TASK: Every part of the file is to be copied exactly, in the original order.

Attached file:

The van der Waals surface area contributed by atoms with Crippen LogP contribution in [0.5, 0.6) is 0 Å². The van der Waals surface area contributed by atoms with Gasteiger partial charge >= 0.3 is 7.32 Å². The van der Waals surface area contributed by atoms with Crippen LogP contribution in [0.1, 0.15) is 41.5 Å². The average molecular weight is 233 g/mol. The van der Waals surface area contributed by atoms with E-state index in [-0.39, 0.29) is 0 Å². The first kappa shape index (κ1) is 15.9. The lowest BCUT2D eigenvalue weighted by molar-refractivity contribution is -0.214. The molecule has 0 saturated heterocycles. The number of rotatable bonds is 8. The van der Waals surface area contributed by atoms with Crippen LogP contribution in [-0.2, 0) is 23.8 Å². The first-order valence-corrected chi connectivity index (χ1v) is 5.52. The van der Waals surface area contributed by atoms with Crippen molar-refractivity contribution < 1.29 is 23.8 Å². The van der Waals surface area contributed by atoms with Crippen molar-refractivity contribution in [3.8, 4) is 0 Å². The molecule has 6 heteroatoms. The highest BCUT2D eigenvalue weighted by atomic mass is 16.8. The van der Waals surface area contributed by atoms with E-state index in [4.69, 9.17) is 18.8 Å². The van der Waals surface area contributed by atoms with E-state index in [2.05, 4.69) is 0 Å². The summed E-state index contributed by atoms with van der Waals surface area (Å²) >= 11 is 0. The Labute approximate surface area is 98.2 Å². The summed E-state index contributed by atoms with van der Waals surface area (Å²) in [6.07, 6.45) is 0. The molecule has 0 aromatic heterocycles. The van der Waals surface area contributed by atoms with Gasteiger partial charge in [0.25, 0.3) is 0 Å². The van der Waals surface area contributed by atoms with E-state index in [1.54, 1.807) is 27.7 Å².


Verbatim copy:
The van der Waals surface area contributed by atoms with Crippen LogP contribution in [0.5, 0.6) is 0 Å². The van der Waals surface area contributed by atoms with Gasteiger partial charge >= 0.3 is 7.32 Å². The van der Waals surface area contributed by atoms with Crippen LogP contribution in [0.1, 0.15) is 41.5 Å². The average molecular weight is 233 g/mol. The van der Waals surface area contributed by atoms with E-state index in [-0.39, 0.29) is 0 Å². The first kappa shape index (κ1) is 15.9. The lowest BCUT2D eigenvalue weighted by molar-refractivity contribution is -0.214. The molecule has 0 saturated heterocycles. The number of rotatable bonds is 8. The van der Waals surface area contributed by atoms with Crippen LogP contribution in [-0.2, 0) is 23.8 Å². The first-order valence-corrected chi connectivity index (χ1v) is 5.52. The van der Waals surface area contributed by atoms with Crippen molar-refractivity contribution < 1.29 is 23.8 Å². The van der Waals surface area contributed by atoms with Crippen molar-refractivity contribution in [3.8, 4) is 0 Å². The molecule has 6 heteroatoms. The highest BCUT2D eigenvalue weighted by atomic mass is 16.8. The van der Waals surface area contributed by atoms with E-state index in [4.69, 9.17) is 18.8 Å². The van der Waals surface area contributed by atoms with E-state index in [2.05, 4.69) is 0 Å². The summed E-state index contributed by atoms with van der Waals surface area (Å²) >= 11 is 0. The Labute approximate surface area is 98.2 Å². The summed E-state index contributed by atoms with van der Waals surface area (Å²) in [6.07, 6.45) is 0. The molecule has 0 aromatic heterocycles. The van der Waals surface area contributed by atoms with Gasteiger partial charge in [0.25, 0.3) is 0 Å². The van der Waals surface area contributed by atoms with E-state index in [1.54, 1.807) is 27.7 Å².